The apparent rejection has however not stopped automotive artists from releasing their interpretations of what a T-Cross GTI could look like, as indicated by the latest images from Brazilian render artist, Kleber Silva.
As with the outgoing Golf GTI and current Polo GTI, the suggested T-Cross GTI features a number of subtle differences, namely the trademark red stripe across the centre chrome bar of the grille, 17-inch alloy wheels derived from the latter, a wider lower front air dam, GTI badging on the front wings, a black finish for the full-length LED taillights, chrome tipped dual exhaust outlets, a honeycomb fax diffuser with satin silver surrounds, red brake calipers, satin silver roof rails and an integrated black boot spoiler.
If indeed likely for production, expect the interior to incorporate GTI touches such as the tartan sport seats, a leather wrapped, flat bottom steering wheel with red stitching and aluminium as well as piano key black inserts.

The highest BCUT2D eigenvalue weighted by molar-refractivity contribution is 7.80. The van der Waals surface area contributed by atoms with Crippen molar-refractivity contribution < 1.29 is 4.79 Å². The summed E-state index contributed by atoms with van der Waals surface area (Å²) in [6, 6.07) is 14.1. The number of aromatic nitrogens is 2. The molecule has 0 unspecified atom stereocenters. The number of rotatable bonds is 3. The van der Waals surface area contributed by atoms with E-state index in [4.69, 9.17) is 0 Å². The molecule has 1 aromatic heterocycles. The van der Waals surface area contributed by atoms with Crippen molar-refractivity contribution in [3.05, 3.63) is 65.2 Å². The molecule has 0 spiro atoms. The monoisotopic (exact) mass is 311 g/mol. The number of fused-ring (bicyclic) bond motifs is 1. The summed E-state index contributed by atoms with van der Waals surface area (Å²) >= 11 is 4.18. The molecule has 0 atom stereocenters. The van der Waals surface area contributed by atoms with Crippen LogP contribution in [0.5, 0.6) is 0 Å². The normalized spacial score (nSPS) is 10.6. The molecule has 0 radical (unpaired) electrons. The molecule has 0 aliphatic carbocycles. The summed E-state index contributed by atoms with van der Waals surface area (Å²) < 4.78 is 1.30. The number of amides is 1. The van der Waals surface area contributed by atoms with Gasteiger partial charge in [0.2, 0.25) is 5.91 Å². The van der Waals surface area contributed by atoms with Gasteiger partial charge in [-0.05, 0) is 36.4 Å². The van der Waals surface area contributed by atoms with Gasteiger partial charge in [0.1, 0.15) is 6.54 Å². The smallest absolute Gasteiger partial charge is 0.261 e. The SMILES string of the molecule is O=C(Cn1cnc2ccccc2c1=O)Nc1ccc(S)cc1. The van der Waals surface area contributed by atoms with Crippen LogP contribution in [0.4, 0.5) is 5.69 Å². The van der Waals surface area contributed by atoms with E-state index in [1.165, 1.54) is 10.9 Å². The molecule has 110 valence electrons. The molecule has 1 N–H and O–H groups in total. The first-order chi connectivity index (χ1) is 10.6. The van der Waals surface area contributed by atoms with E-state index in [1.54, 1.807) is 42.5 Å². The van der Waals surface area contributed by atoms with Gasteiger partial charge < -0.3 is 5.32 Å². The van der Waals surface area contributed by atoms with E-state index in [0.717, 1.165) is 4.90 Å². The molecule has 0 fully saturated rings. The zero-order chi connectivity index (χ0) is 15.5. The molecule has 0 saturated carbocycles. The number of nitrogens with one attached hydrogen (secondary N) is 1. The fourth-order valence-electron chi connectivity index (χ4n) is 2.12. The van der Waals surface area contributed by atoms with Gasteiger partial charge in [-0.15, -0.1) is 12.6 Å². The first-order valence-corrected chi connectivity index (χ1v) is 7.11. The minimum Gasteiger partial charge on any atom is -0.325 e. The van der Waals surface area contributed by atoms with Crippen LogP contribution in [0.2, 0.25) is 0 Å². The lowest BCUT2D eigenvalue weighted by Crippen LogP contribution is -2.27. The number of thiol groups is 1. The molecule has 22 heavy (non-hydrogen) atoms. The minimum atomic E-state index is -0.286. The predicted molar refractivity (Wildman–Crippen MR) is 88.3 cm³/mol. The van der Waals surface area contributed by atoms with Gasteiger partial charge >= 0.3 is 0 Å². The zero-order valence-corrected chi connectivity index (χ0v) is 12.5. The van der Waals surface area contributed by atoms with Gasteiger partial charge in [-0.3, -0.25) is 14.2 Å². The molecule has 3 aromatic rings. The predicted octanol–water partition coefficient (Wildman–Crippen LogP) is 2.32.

Riding on the same MQB A0 platform as the Polo, the expected engine option will be the same 2.0 TSI derived from the Golf 6 GTI, but which has been tuned to produce the same 147kW as the Golf 5 GTI, with torque being rated at 320Nm. Like its hatch sibling, the T-Cross GTI could come with both the six-speed manual gearbox and six-speed DSG ‘box, with drive going to the front wheels. Top speed will however be down on the Polo’s 237km/h and the 0-100km/h could take around seven seconds.
Given the inherent ease of affording the T-Cross with the GTI moniker, and the production-ready like nature of the renders, it would be interesting to see if Volkswagen could potentially reserve its initial decision and make the T-Cross GTI a production reality in next couple of years.